Lemma 39.8.7. Let $k$ be a field. Let $G$ be an algebraic group scheme over $k$. Then $G$ is quasi-projective over $k$.

Proof. By Varieties, Lemma 33.15.1 we may assume that $k$ is algebraically closed. Let $G^0 \subset G$ be the connected component of $G$ as in Proposition 39.7.11. Then every other connected component of $G$ has a $k$-rational point and hence is isomorphic to $G^0$ as a scheme. Since $G$ is quasi-compact and Noetherian, there are finitely many of these connected components. Thus we reduce to the case discussed in the next paragraph.

Let $G$ be a connected algebraic group scheme over an algebraically closed field $k$. If the characteristic of $k$ is zero, then $G$ is smooth over $k$ by Lemma 39.8.2. If the characteristic of $k$ is $p > 0$, then we let $H = G_{red}$ be the reduction of $G$. By Divisors, Proposition 31.17.9 it suffices to show that $H$ has an ample invertible sheaf. (For an algebraic scheme over $k$ having an ample invertible sheaf is equivalent to being quasi-projective over $k$, see for example the very general More on Morphisms, Lemma 37.45.1.) By Lemma 39.7.6 we see that $H$ is a group scheme over $k$. By Lemma 39.8.4 we see that $H$ is smooth over $k$. This reduces us to the situation discussed in the next paragraph.

Let $G$ be a quasi-compact irreducible smooth group scheme over an algebraically closed field $k$. Observe that the local rings of $G$ are regular and hence UFDs (Varieties, Lemma 33.25.3 and More on Algebra, Lemma 15.118.2). The complement of a nonempty affine open of $G$ is the support of an effective Cartier divisor $D$. This follows from Divisors, Lemma 31.16.6. (Observe that $G$ is separated by Lemma 39.7.3.) We conclude there exists an effective Cartier divisor $D \subset G$ such that $G \setminus D$ is affine. We will use below that for any $n \geq 1$ and $g_1, \ldots , g_ n \in G(k)$ the complement $G \setminus \bigcup D g_ i$ is affine. Namely, it is the intersection of the affine opens $G \setminus Dg_ i \cong G \setminus D$ in the separated scheme $G$.

We may choose the top row of the diagram

$\xymatrix{ G & U \ar[l]_ j \ar[r]^\pi & \mathbf{A}^ d_ k \\ & W \ar[r]^{\pi '} \ar[u] & V \ar[u] }$

such that $U \not= \emptyset$, $j : U \to G$ is an open immersion, and $\pi$ is étale, see Morphisms, Lemma 29.36.20. There is a nonempty affine open $V \subset \mathbf{A}^ d_ k$ such that with $W = \pi ^{-1}(V)$ the morphism $\pi ' = \pi |_ W : W \to V$ is finite étale. In particular $\pi '$ is finite locally free, say of degree $n$. Consider the effective Cartier divisor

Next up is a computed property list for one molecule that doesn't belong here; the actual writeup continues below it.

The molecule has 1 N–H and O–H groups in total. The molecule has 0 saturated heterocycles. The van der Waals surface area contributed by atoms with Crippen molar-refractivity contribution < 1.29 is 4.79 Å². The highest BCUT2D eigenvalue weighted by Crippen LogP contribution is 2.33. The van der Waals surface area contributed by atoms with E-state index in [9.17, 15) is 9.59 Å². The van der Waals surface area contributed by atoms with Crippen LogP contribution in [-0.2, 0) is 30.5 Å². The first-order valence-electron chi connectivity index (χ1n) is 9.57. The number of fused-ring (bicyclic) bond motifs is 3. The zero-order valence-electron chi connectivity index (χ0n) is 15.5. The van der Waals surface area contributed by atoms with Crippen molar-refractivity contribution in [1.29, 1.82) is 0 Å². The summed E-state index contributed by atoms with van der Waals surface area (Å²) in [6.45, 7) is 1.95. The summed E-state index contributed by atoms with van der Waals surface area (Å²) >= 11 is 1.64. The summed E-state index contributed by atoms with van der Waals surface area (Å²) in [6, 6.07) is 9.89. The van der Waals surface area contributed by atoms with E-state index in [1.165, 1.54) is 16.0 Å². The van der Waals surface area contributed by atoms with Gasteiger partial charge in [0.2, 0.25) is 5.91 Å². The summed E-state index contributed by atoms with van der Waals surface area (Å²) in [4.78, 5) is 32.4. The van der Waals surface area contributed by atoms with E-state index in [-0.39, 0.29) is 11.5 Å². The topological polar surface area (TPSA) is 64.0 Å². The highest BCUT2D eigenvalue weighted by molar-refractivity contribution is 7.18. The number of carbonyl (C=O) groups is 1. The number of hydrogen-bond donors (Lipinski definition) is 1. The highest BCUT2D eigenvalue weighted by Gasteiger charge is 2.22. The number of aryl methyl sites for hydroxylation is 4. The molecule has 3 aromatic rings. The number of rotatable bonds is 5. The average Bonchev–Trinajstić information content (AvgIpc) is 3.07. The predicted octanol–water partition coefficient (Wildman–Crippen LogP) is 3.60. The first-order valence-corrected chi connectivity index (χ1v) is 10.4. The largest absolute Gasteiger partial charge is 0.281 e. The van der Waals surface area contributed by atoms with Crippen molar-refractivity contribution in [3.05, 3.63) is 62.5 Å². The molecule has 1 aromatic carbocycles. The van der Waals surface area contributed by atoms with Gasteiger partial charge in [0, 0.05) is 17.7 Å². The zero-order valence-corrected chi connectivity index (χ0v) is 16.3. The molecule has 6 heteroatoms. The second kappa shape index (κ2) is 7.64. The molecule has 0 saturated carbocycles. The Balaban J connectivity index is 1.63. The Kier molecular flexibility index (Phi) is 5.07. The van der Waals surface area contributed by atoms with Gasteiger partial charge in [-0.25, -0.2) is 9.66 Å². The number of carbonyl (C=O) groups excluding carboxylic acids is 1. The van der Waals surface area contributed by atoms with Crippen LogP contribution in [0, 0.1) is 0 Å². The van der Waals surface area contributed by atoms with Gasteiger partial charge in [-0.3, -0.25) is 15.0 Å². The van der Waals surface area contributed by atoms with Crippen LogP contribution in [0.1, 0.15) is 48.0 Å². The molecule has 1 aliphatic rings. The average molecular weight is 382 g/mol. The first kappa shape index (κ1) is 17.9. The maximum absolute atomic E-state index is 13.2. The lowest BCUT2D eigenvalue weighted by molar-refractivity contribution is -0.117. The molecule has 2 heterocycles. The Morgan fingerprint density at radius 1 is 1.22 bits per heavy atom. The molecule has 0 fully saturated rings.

$\mathcal{D} = \{ (g, w) \mid m(g, j(w)) \in D\} \subset G \times W$

(This is the restriction to $G \times W$ of the pullback of $D \subset G$ under the flat morphism $m : G \times G \to G$.) Consider the closed subset1 $T = (1 \times \pi ')(\mathcal{D}) \subset G \times V$. Since $\pi '$ is finite locally free, every irreducible component of $T$ has codimension $1$ in $G \times V$. Since $G \times V$ is smooth over $k$ we conclude these components are effective Cartier divisors (Divisors, Lemma 31.15.7 and lemmas cited above) and hence $T$ is the support of an effective Cartier divisor $E$ in $G \times V$. If $v \in V(k)$, then $(\pi ')^{-1}(v) = \{ w_1, \ldots , w_ n\} \subset W(k)$ and we see that

$E_ v = \bigcup \nolimits _{i = 1, \ldots , n} D j(w_ i)^{-1}$

in $G$ set theoretically. In particular we see that $G \setminus E_ v$ is affine open (see above). Moreover, if $g \in G(k)$, then there exists a $v \in V$ such that $g \not\in E_ v$. Namely, the set $W'$ of $w \in W$ such that $g \not\in Dj(w)^{-1}$ is nonempty open and it suffices to pick $v$ such that the fibre of $W' \to V$ over $v$ has $n$ elements.

Consider the invertible sheaf $\mathcal{M} = \mathcal{O}_{G \times V}(E)$ on $G \times V$. By Varieties, Lemma 33.30.5 the isomorphism class $\mathcal{L}$ of the restriction $\mathcal{M}_ v = \mathcal{O}_ G(E_ v)$ is independent of $v \in V(k)$. On the other hand, for every $g \in G(k)$ we can find a $v$ such that $g \not\in E_ v$ and such that $G \setminus E_ v$ is affine. Thus the canonical section (Divisors, Definition 31.14.1) of $\mathcal{O}_ G(E_ v)$ corresponds to a section $s_ v$ of $\mathcal{L}$ which does not vanish at $g$ and such that $G_{s_ v}$ is affine. This means that $\mathcal{L}$ is ample by definition (Properties, Definition 28.26.1). $\square$

 Using the material in Divisors, Section 31.17 we could take as effective Cartier divisor $E$ the norm of the effective Cartier divisor $\mathcal{D}$ along the finite locally free morphism $1 \times \pi '$ bypassing some of the arguments.

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